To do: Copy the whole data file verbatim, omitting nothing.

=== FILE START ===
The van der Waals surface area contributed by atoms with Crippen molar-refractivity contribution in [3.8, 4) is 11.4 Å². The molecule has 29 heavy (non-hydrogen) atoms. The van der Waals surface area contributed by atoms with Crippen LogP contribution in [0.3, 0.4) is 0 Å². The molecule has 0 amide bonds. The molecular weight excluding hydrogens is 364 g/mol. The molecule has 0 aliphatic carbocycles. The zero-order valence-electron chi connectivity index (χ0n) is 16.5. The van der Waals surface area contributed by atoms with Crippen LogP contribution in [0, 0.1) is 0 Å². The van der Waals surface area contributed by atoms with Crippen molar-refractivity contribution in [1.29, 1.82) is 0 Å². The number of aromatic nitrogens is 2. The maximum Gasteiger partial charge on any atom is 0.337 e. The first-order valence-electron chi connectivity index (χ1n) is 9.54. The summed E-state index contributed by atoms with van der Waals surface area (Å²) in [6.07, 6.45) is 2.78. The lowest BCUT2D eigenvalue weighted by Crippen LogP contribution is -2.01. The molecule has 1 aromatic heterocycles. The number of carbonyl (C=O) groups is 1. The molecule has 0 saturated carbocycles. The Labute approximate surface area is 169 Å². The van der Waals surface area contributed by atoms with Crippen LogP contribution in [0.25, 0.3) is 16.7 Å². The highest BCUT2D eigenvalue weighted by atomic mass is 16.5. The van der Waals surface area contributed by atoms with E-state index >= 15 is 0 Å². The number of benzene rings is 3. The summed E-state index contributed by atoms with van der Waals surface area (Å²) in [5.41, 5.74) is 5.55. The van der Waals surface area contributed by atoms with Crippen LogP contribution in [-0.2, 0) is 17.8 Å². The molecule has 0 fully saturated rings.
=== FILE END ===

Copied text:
The van der Waals surface area contributed by atoms with Crippen molar-refractivity contribution in [3.8, 4) is 11.4 Å². The molecule has 29 heavy (non-hydrogen) atoms. The van der Waals surface area contributed by atoms with Crippen LogP contribution in [0.3, 0.4) is 0 Å². The molecule has 0 amide bonds. The molecular weight excluding hydrogens is 364 g/mol. The molecule has 0 aliphatic carbocycles. The zero-order valence-electron chi connectivity index (χ0n) is 16.5. The van der Waals surface area contributed by atoms with Crippen LogP contribution in [0, 0.1) is 0 Å². The van der Waals surface area contributed by atoms with Crippen molar-refractivity contribution in [1.29, 1.82) is 0 Å². The number of aromatic nitrogens is 2. The maximum Gasteiger partial charge on any atom is 0.337 e. The first-order valence-electron chi connectivity index (χ1n) is 9.54. The summed E-state index contributed by atoms with van der Waals surface area (Å²) in [6.07, 6.45) is 2.78. The lowest BCUT2D eigenvalue weighted by Crippen LogP contribution is -2.01. The molecule has 1 aromatic heterocycles. The number of carbonyl (C=O) groups is 1. The molecule has 0 saturated carbocycles. The Labute approximate surface area is 169 Å². The van der Waals surface area contributed by atoms with Crippen LogP contribution in [0.25, 0.3) is 16.7 Å². The highest BCUT2D eigenvalue weighted by atomic mass is 16.5. The van der Waals surface area contributed by atoms with E-state index >= 15 is 0 Å². The number of benzene rings is 3. The summed E-state index contributed by atoms with van der Waals surface area (Å²) in [5.41, 5.74) is 5.55. The van der Waals surface area contributed by atoms with Crippen LogP contribution in [-0.2, 0) is 17.8 Å². The molecule has 0 fully saturated rings.